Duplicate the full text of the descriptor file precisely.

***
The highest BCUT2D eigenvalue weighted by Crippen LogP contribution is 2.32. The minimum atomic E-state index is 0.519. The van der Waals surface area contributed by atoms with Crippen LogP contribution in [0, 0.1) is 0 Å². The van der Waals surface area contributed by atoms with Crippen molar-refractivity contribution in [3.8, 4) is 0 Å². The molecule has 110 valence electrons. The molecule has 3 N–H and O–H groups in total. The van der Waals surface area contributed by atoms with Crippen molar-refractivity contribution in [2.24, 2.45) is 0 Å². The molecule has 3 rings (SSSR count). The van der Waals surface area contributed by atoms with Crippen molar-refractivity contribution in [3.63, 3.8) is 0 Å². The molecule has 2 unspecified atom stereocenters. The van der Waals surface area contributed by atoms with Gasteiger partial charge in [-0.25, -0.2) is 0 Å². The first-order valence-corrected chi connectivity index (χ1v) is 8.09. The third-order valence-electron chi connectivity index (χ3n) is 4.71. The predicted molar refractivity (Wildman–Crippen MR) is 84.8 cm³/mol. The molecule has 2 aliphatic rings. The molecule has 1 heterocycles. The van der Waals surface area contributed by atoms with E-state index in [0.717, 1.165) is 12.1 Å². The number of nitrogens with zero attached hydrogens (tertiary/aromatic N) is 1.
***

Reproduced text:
The highest BCUT2D eigenvalue weighted by Crippen LogP contribution is 2.32. The minimum atomic E-state index is 0.519. The van der Waals surface area contributed by atoms with Crippen LogP contribution in [0, 0.1) is 0 Å². The van der Waals surface area contributed by atoms with Crippen molar-refractivity contribution in [3.8, 4) is 0 Å². The molecule has 110 valence electrons. The molecule has 3 N–H and O–H groups in total. The van der Waals surface area contributed by atoms with Crippen molar-refractivity contribution in [2.24, 2.45) is 0 Å². The molecule has 3 rings (SSSR count). The van der Waals surface area contributed by atoms with Crippen molar-refractivity contribution in [3.63, 3.8) is 0 Å². The molecule has 2 unspecified atom stereocenters. The van der Waals surface area contributed by atoms with Gasteiger partial charge in [-0.25, -0.2) is 0 Å². The first-order valence-corrected chi connectivity index (χ1v) is 8.09. The third-order valence-electron chi connectivity index (χ3n) is 4.71. The predicted molar refractivity (Wildman–Crippen MR) is 84.8 cm³/mol. The molecule has 2 aliphatic rings. The molecule has 1 heterocycles. The van der Waals surface area contributed by atoms with E-state index in [0.717, 1.165) is 12.1 Å². The number of nitrogens with zero attached hydrogens (tertiary/aromatic N) is 1.